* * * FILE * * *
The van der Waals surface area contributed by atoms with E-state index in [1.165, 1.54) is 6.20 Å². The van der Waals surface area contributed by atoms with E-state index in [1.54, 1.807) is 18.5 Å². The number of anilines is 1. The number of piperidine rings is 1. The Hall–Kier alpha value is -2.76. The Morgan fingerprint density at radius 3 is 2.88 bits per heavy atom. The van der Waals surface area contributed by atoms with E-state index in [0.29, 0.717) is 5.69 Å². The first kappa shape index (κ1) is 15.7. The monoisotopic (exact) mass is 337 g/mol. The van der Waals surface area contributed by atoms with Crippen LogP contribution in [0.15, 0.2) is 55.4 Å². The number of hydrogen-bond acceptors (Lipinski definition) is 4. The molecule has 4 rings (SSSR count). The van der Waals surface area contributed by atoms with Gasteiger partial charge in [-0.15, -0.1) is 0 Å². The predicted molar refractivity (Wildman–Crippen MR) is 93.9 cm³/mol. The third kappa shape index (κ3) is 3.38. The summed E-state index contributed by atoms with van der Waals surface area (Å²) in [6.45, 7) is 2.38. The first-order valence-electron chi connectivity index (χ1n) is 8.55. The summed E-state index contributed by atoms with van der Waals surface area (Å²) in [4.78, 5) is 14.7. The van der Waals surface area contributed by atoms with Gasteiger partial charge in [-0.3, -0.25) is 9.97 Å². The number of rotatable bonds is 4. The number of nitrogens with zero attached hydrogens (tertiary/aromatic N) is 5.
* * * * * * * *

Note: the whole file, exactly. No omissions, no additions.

The van der Waals surface area contributed by atoms with E-state index in [1.165, 1.54) is 6.20 Å². The van der Waals surface area contributed by atoms with E-state index in [1.54, 1.807) is 18.5 Å². The number of anilines is 1. The number of piperidine rings is 1. The Hall–Kier alpha value is -2.76. The Morgan fingerprint density at radius 3 is 2.88 bits per heavy atom. The van der Waals surface area contributed by atoms with E-state index in [0.29, 0.717) is 5.69 Å². The first kappa shape index (κ1) is 15.7. The monoisotopic (exact) mass is 337 g/mol. The van der Waals surface area contributed by atoms with Crippen LogP contribution in [0.15, 0.2) is 55.4 Å². The number of hydrogen-bond acceptors (Lipinski definition) is 4. The molecule has 4 rings (SSSR count). The van der Waals surface area contributed by atoms with Gasteiger partial charge in [-0.15, -0.1) is 0 Å². The predicted molar refractivity (Wildman–Crippen MR) is 93.9 cm³/mol. The third kappa shape index (κ3) is 3.38. The summed E-state index contributed by atoms with van der Waals surface area (Å²) in [6.45, 7) is 2.38. The first-order valence-electron chi connectivity index (χ1n) is 8.55. The summed E-state index contributed by atoms with van der Waals surface area (Å²) in [4.78, 5) is 14.7. The van der Waals surface area contributed by atoms with Gasteiger partial charge in [-0.3, -0.25) is 9.97 Å². The number of rotatable bonds is 4. The number of nitrogens with zero attached hydrogens (tertiary/aromatic N) is 5.